Chester Bennington

With All-Star Ensemble Kings of Chaos, Chester Bennington Holds His Own

If you recall rock radio in the aftermath of 9/11, you may have reveled in the vocal-blasting power of Linkin Park’s “Crawling.” A song about addiction, it’s also a musical testament to the indomitable human spirit in the face of tragedy. Indeed, there were few moments more cathartic than hearing singer Chester Bennington tear into the chorus: Crawling in my skin/These wounds they will not heal.

Time and great music heal all wounds. Linkin Park would go on to sell—Christ, look at this number—more than 60 million records, win Grammys and force snobby asshole critics like me to take a nu-metal/rap-rock band seriously. Even better, it only took Bennington 15 years to secure a spot fronting arguably the best rock ’n’ roll all-star team-up of the moment: Kings of Chaos. Notice I’m careful to avoid the term “supergroup” …

Chester Bennington“From my perspective, a supergroup is when members of two successful bands leave their bands and form something new,” insists Bennington during a recent phone chat with Vegas Seven. “My generational examples of a supergroup would be Velvet Revolver and Audioslave. With the members of Kings of Chaos, we’re all in intact groups, so we have a large catalog of songs from each of our bands that we can play live.”

The current Kings of Chaos lineup, which performs three shows at House of Blues this week, guarantees an incredible set list: singer Corey Taylor (Slipknot), singer/guitarist Billy Gibbons (ZZ Top), guitarist Billy Duffy (The Cult), guitarist Steve Stevens (Billy Idol), drummer Matt Sorum (Guns N’ Roses) and bassist Robert DeLeo (Stone Temple Pilots). Bennington won’t give away which songs he’s performing, but he admits he’ll be sharing the mic with Taylor and Gibbons.

“We try to give everyone time to shine,” he says. “There are songs I’m not familiar with, which makes for a challenge and gives me a competitive boner. Being in Kings of Chaos brings me back to my early days in bands when I was doing it for fun. We don’t have any originals. So how about we play covers of songs we love?”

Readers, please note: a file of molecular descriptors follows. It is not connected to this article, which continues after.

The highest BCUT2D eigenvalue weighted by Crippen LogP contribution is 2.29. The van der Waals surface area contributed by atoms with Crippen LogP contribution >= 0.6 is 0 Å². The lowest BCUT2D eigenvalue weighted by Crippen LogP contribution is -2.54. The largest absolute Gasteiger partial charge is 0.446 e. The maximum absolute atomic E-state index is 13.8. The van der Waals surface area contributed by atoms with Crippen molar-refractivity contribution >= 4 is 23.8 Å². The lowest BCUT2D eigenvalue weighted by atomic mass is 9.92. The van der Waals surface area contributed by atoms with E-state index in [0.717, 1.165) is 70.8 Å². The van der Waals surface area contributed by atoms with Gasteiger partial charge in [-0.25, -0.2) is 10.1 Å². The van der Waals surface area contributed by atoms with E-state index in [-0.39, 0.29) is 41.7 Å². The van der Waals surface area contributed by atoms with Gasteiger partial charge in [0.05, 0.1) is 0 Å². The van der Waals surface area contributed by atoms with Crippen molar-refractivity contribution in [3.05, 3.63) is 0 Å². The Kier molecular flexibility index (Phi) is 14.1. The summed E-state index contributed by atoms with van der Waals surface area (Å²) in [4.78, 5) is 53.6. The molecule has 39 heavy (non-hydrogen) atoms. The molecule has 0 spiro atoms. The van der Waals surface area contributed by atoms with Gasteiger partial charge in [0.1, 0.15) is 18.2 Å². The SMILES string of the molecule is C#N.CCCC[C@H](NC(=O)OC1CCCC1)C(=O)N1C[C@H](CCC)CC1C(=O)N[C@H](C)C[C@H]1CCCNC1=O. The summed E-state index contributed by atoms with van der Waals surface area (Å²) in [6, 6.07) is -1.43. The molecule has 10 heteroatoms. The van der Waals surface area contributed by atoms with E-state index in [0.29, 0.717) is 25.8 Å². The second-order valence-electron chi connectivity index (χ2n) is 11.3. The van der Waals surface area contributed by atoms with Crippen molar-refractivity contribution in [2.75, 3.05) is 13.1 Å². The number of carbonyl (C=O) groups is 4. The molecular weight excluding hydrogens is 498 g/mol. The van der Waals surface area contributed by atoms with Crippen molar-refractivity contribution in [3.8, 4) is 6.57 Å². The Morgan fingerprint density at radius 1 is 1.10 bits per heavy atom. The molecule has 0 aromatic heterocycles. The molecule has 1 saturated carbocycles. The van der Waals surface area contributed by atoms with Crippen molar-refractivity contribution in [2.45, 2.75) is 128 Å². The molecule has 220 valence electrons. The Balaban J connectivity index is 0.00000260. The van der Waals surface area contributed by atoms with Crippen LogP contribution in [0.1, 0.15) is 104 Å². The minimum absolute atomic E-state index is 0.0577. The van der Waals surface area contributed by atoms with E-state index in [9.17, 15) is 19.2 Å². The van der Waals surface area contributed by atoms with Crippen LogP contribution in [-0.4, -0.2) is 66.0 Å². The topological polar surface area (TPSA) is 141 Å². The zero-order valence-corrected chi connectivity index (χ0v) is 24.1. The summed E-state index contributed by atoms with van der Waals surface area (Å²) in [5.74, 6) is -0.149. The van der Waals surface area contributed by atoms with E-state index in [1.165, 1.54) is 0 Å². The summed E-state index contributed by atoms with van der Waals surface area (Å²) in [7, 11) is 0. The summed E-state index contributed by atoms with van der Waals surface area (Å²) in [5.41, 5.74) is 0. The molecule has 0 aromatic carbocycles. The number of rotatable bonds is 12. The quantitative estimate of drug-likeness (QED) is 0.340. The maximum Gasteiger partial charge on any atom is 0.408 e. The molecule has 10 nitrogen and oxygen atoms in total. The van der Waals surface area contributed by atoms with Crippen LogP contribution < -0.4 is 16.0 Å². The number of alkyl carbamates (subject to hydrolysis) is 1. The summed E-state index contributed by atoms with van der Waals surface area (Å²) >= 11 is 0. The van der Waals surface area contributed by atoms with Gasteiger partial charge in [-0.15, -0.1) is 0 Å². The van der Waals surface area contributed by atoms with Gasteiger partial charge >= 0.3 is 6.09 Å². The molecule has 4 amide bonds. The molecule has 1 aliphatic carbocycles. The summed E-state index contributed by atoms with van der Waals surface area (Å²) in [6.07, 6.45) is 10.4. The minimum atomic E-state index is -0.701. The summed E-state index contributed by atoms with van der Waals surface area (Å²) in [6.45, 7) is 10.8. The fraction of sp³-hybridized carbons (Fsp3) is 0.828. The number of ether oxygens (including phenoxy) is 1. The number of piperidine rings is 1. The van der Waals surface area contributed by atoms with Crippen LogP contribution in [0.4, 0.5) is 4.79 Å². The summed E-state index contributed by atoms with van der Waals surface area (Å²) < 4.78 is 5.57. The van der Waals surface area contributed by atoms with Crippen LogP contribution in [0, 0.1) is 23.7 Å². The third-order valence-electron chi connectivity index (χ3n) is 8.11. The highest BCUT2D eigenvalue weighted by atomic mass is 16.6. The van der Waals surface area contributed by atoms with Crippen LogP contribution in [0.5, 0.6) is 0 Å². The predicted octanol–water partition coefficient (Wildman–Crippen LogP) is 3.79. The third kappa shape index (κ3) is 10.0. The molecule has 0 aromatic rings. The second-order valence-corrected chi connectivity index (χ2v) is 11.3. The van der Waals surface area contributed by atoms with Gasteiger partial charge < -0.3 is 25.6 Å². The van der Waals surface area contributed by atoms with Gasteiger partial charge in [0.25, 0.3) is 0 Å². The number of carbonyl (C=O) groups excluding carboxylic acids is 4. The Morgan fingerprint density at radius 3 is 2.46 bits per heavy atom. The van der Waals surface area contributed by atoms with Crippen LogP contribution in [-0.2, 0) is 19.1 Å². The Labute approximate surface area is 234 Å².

Speaking of love, Bennington’s musical mentor and friend, the late Scott Weiland, is never far from his mind when taking the stage. After all, it was the STP frontman who took the Linkin Park singer to his first concert featuring Camp Freddy, a now-defunct all-star rock covers outfit (and Kings of Chaos prototype), for which Bennington ended up performing. (He also fronted STP for a while.) But on the whole, there’s less melancholy and more joy when the lights come up and the amplifiers erupt. It’s during a Kings of Chaos show that Bennington checks his ego and delivers a song to an audience.

“I’m just a fan, so when I go out and do, say, a Jane’s Addiction song, I want to do a great job and nail it. People don’t want to hear the Chester Bennington version. So I sing it the way I heard it growing up.”

Sure, at age 40, he’s the youngest Kings of Chaos member, but don’t expect the Linkin Park leader to feel insecure among his heroes.

“When I first started doing these all-star shows 12 years ago, I was onstage with all my idols one minute, and the next I’m backstage and they’re talking with me like I’m one of them. Amazing,” he says. “Now I feel like I’m in there. I’ve earned my spot. I feel like Linkin Park is on that level, that we’re all on our way to the Rock and Roll Hall of Fame and that I’m in the right place. I just have to go out there and be myself.”

Kings of Chaos

Dec. 1-3, 8 p.m., $45-$100, House of Blues,

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